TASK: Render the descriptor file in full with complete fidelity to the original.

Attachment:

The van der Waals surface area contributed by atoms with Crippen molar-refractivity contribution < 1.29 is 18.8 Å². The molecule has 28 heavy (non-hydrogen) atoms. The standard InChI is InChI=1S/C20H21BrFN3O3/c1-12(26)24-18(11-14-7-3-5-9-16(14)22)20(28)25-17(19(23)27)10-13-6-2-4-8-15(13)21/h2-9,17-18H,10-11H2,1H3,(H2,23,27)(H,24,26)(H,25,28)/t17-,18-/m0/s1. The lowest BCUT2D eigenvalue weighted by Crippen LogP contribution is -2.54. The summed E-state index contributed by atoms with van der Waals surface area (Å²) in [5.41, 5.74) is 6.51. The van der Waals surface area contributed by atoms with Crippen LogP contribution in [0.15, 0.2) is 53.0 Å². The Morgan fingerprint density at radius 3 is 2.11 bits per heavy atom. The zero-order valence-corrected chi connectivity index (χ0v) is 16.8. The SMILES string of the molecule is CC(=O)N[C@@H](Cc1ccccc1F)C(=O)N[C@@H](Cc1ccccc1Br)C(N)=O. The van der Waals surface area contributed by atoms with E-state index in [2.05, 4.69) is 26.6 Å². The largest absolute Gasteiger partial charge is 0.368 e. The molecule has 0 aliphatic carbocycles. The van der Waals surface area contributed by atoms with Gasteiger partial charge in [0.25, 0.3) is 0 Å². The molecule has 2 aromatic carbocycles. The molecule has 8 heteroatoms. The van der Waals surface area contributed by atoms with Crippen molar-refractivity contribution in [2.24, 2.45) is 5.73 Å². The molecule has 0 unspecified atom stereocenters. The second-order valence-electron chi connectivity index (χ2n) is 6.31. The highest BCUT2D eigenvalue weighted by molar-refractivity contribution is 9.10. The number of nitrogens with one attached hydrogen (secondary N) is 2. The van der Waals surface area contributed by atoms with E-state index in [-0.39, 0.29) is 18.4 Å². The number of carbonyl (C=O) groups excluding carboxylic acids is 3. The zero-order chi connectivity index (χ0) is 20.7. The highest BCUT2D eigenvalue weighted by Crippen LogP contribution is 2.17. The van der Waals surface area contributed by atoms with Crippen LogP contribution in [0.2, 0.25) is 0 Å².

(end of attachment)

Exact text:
The van der Waals surface area contributed by atoms with Crippen molar-refractivity contribution < 1.29 is 18.8 Å². The molecule has 28 heavy (non-hydrogen) atoms. The standard InChI is InChI=1S/C20H21BrFN3O3/c1-12(26)24-18(11-14-7-3-5-9-16(14)22)20(28)25-17(19(23)27)10-13-6-2-4-8-15(13)21/h2-9,17-18H,10-11H2,1H3,(H2,23,27)(H,24,26)(H,25,28)/t17-,18-/m0/s1. The lowest BCUT2D eigenvalue weighted by Crippen LogP contribution is -2.54. The summed E-state index contributed by atoms with van der Waals surface area (Å²) in [5.41, 5.74) is 6.51. The van der Waals surface area contributed by atoms with Crippen LogP contribution in [0.15, 0.2) is 53.0 Å². The Morgan fingerprint density at radius 3 is 2.11 bits per heavy atom. The zero-order valence-corrected chi connectivity index (χ0v) is 16.8. The SMILES string of the molecule is CC(=O)N[C@@H](Cc1ccccc1F)C(=O)N[C@@H](Cc1ccccc1Br)C(N)=O. The van der Waals surface area contributed by atoms with E-state index in [2.05, 4.69) is 26.6 Å². The largest absolute Gasteiger partial charge is 0.368 e. The molecule has 0 aliphatic carbocycles. The van der Waals surface area contributed by atoms with Gasteiger partial charge in [0.25, 0.3) is 0 Å². The molecule has 2 aromatic carbocycles. The molecule has 8 heteroatoms. The van der Waals surface area contributed by atoms with Crippen molar-refractivity contribution in [2.24, 2.45) is 5.73 Å². The molecule has 0 unspecified atom stereocenters. The second-order valence-electron chi connectivity index (χ2n) is 6.31. The highest BCUT2D eigenvalue weighted by molar-refractivity contribution is 9.10. The number of nitrogens with one attached hydrogen (secondary N) is 2. The van der Waals surface area contributed by atoms with E-state index in [-0.39, 0.29) is 18.4 Å². The number of carbonyl (C=O) groups excluding carboxylic acids is 3. The zero-order chi connectivity index (χ0) is 20.7. The highest BCUT2D eigenvalue weighted by Crippen LogP contribution is 2.17. The van der Waals surface area contributed by atoms with Crippen LogP contribution in [0.2, 0.25) is 0 Å².